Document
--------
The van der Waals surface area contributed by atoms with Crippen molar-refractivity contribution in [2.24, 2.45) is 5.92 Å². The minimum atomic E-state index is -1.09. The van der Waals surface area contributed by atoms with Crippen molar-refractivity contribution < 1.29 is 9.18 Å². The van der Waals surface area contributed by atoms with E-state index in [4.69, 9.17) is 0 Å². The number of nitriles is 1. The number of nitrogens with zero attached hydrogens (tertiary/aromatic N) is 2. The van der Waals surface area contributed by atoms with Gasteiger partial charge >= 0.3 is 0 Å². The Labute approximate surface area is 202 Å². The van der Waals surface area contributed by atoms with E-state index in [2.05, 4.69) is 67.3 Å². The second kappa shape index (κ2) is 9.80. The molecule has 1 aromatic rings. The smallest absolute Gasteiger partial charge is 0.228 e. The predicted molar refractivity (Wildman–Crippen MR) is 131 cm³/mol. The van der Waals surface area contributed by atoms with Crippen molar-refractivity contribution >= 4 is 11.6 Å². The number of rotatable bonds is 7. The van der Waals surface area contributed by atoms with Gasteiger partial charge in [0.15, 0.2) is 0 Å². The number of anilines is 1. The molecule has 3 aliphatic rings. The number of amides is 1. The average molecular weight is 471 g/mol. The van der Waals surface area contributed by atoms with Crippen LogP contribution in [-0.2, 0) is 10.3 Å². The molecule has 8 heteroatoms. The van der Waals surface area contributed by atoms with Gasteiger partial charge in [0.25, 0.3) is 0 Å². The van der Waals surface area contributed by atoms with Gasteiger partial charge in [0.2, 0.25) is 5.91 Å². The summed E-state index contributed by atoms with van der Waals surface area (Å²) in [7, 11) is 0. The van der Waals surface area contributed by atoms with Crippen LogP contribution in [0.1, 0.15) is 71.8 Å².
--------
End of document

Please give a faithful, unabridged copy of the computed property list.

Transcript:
The van der Waals surface area contributed by atoms with Crippen molar-refractivity contribution in [2.24, 2.45) is 5.92 Å². The minimum atomic E-state index is -1.09. The van der Waals surface area contributed by atoms with Crippen molar-refractivity contribution < 1.29 is 9.18 Å². The van der Waals surface area contributed by atoms with E-state index in [4.69, 9.17) is 0 Å². The number of nitriles is 1. The number of nitrogens with zero attached hydrogens (tertiary/aromatic N) is 2. The van der Waals surface area contributed by atoms with Gasteiger partial charge >= 0.3 is 0 Å². The Labute approximate surface area is 202 Å². The van der Waals surface area contributed by atoms with E-state index in [2.05, 4.69) is 67.3 Å². The second kappa shape index (κ2) is 9.80. The molecule has 1 aromatic rings. The smallest absolute Gasteiger partial charge is 0.228 e. The predicted molar refractivity (Wildman–Crippen MR) is 131 cm³/mol. The van der Waals surface area contributed by atoms with Crippen molar-refractivity contribution >= 4 is 11.6 Å². The number of rotatable bonds is 7. The van der Waals surface area contributed by atoms with Gasteiger partial charge in [0.15, 0.2) is 0 Å². The number of anilines is 1. The molecule has 3 aliphatic rings. The number of amides is 1. The average molecular weight is 471 g/mol. The van der Waals surface area contributed by atoms with Crippen LogP contribution in [-0.2, 0) is 10.3 Å². The molecule has 8 heteroatoms. The van der Waals surface area contributed by atoms with Gasteiger partial charge in [0.25, 0.3) is 0 Å². The van der Waals surface area contributed by atoms with Gasteiger partial charge in [0.2, 0.25) is 5.91 Å². The summed E-state index contributed by atoms with van der Waals surface area (Å²) in [7, 11) is 0. The van der Waals surface area contributed by atoms with Crippen LogP contribution in [0.1, 0.15) is 71.8 Å².